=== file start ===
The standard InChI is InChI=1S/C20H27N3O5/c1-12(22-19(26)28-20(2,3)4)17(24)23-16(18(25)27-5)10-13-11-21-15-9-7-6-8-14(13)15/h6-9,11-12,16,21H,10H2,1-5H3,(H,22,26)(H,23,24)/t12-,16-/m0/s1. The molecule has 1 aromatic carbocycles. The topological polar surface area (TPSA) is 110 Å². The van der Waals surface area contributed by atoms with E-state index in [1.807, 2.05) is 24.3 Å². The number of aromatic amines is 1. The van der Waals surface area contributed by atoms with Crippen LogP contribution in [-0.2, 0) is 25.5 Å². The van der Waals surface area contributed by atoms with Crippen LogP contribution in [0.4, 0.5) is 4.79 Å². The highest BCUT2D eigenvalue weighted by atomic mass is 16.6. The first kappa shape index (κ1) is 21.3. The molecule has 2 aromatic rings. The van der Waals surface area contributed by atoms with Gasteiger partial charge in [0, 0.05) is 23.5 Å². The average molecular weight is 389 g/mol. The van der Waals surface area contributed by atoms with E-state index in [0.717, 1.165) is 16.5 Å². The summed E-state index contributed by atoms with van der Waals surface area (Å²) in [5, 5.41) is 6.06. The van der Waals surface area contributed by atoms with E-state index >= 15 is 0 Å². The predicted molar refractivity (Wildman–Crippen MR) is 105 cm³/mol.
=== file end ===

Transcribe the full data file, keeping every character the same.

The standard InChI is InChI=1S/C20H27N3O5/c1-12(22-19(26)28-20(2,3)4)17(24)23-16(18(25)27-5)10-13-11-21-15-9-7-6-8-14(13)15/h6-9,11-12,16,21H,10H2,1-5H3,(H,22,26)(H,23,24)/t12-,16-/m0/s1. The molecule has 1 aromatic carbocycles. The topological polar surface area (TPSA) is 110 Å². The van der Waals surface area contributed by atoms with E-state index in [1.807, 2.05) is 24.3 Å². The number of aromatic amines is 1. The van der Waals surface area contributed by atoms with Crippen LogP contribution in [-0.2, 0) is 25.5 Å². The van der Waals surface area contributed by atoms with Crippen LogP contribution in [0.4, 0.5) is 4.79 Å². The highest BCUT2D eigenvalue weighted by atomic mass is 16.6. The first kappa shape index (κ1) is 21.3. The molecule has 2 aromatic rings. The van der Waals surface area contributed by atoms with Gasteiger partial charge in [0, 0.05) is 23.5 Å². The average molecular weight is 389 g/mol. The van der Waals surface area contributed by atoms with E-state index in [0.717, 1.165) is 16.5 Å². The summed E-state index contributed by atoms with van der Waals surface area (Å²) in [5, 5.41) is 6.06. The van der Waals surface area contributed by atoms with E-state index >= 15 is 0 Å². The predicted molar refractivity (Wildman–Crippen MR) is 105 cm³/mol.